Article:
The proposal submitted to IRP on behalf of JAL was not accepted by the Court by referring section 29A of the IBC which was brought with an intention to ensure that persons who are responsible for the insolvency of the corporate debtor do not get to participate in the resolution process. The participation of such persons would undermine the salutary object and purpose of the Act. Keeping this object in mind, Section 29A creates a bar on their eligibility. Section 30 of the IBC, as amended, also clarifies that a resolution plan of a person who is ineligible under Section 29 A will not be considered by the CoC. Section 29A (c) and (g) precludes JAL/JIL from being allowed to participate in the resolution process. The Court has also recognized the lack the financial capacity and resources to complete the unfinished projects.

Unfortunately by the time that the Ordinance came into being on 6 June 2018, which conferred a statutory status on home buyers as financial creditors period of 270 days had expired; the resolution plan of Lakshdeep was rejected and the IRP informed NCLT that no resolution plan had been approved within the extended period of 270 days on 12 May 2018.

The Court held that the CIRP should be revived and CoC reconstituted as per the amended provisions to include the home buyers. It would be open to the IRP to invite fresh bids except that of JAL which is barred under Section 29A.

The home buyers have earnestly sought the issuance of interim directions to facilitate a pro-rata disbursement of the amount deposited before the Court amounting to Rs. 750 crores to those of the home buyers who seek a refund. However, during the pendency of the CIRP, it would be impermissible for the Court to direct a preferential payment being made to a particular class of financial creditors, whether secured or unsecured. It would also be unfair to the interests of 92% of the home buyers many of whom would also have obtained loans to secure a home. Even the concerns of secured debtors, like IDBI bank, have to be taken care of. Moreover, JIL was one of the twelve accounts in respect of which directions have been issued by RBI to banks for initiating insolvency resolution as per the Banking Regulation (Amendment) Act 2017. JAL was an entity where more than 60% of accounts were classified as NPAs and no viable resolution plan within six months could be found, the result of which was for it to be referred for CIRP. JAL was classified under the SMA – II category by banks as early as on 3 October 2014 and as an NPA since 31 March 2015. After witnessing the financial distress of JAL and JIL, the Court found it reasonable on behalf of the RBI to allow it to follow the recommendations of the IAC to initiate a CIRP against JAL under the IBC.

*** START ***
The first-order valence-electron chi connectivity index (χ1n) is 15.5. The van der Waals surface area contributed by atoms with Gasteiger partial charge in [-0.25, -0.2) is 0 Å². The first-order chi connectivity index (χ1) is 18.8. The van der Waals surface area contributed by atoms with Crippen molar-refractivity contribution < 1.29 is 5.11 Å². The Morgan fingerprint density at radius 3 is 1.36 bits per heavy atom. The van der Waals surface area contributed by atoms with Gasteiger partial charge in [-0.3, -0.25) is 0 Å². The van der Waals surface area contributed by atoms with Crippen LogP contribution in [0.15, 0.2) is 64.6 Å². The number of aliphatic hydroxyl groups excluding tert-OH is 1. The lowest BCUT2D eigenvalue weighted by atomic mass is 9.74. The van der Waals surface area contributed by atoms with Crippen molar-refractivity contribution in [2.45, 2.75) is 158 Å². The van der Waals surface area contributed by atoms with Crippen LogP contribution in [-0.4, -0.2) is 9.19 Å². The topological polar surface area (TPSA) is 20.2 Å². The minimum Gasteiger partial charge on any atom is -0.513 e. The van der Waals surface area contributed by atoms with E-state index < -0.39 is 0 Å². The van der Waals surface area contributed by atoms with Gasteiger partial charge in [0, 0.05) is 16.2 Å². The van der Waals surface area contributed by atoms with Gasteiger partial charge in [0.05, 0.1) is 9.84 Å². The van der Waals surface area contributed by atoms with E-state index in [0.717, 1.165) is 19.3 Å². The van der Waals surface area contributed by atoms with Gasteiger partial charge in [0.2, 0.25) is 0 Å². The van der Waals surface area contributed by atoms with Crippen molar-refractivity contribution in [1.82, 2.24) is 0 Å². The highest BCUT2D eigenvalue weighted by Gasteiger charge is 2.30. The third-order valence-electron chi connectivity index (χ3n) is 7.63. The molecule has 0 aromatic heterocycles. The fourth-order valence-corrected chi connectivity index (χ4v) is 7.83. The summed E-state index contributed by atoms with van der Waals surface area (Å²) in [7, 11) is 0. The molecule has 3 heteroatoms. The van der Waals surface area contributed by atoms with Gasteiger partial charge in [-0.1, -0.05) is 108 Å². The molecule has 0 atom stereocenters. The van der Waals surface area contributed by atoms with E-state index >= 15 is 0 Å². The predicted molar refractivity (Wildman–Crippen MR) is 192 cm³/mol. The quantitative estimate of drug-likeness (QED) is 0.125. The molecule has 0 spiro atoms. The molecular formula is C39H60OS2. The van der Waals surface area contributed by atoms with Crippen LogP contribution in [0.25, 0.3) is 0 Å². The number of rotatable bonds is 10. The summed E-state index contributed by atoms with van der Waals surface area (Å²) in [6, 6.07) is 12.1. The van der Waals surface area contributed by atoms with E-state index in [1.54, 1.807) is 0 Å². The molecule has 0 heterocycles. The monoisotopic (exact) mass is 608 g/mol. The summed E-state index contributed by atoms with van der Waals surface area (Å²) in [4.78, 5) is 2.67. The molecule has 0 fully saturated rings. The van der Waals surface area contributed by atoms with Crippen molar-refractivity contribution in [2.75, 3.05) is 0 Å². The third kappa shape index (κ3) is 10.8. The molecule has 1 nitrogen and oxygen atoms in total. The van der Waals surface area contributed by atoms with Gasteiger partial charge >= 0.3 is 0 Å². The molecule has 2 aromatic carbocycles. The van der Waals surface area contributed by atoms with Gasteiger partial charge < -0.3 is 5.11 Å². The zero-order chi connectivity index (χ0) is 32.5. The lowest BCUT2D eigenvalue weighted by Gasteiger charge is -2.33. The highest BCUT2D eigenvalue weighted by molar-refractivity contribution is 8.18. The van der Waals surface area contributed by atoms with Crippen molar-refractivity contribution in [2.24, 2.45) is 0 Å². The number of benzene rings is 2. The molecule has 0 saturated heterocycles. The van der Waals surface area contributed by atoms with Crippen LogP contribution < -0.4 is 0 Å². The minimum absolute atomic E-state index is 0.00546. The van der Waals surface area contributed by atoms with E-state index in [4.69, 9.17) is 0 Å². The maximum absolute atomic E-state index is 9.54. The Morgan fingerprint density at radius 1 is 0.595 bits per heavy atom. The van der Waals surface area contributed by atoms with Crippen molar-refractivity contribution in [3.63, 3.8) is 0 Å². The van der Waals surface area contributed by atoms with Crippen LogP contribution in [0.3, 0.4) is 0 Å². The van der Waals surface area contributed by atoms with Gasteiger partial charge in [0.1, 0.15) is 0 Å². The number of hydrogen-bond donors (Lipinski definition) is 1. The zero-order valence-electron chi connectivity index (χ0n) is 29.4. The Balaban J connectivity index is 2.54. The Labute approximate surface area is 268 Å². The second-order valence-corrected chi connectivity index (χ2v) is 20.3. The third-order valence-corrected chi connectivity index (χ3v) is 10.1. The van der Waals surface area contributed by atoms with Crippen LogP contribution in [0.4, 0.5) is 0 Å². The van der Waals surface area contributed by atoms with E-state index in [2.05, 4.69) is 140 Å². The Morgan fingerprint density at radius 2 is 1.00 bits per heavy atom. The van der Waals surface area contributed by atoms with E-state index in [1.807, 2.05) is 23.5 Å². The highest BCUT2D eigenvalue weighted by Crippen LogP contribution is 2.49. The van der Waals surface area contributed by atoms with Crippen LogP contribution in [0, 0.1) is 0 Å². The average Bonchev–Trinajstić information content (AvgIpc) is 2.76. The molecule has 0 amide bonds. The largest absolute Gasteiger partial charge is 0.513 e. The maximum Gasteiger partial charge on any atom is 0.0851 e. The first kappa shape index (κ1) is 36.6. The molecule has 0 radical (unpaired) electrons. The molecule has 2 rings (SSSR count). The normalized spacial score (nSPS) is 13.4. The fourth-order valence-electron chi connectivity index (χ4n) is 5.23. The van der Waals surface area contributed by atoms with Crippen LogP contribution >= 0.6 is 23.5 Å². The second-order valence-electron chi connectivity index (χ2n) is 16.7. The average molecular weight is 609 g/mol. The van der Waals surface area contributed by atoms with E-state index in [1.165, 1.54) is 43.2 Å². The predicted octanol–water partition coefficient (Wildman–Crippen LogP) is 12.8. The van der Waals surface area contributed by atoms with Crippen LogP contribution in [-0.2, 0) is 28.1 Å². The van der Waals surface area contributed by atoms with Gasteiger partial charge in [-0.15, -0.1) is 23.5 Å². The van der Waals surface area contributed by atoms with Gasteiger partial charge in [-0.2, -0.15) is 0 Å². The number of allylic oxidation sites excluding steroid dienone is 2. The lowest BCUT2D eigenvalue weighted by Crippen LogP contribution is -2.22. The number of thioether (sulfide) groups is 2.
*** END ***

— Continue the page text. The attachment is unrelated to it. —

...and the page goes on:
Edited by Parul Soni

Approved & Published – Sakshi Raje 

Advaita Kapoor.
I am Advaita, a 2nd Year Student pursuing B.A., LL. B., (Hons.) from Hidayatullah National Law University, Raipur. Being a law aspirant, my interests lie in Corporate Law and Public International Law. I consider myself to be a scholar when it comes to academics however my interests also lie outside it. I keep myself busy by taking part in many extra-curricular activities such as Moot Court Competitions, dancing, debating and public speaking. I like readings fictions and not to shy away but I am also inclined towards watching TV Series and Movies whenever I get the time. Also, not to forget, I am a huge puppy-lover.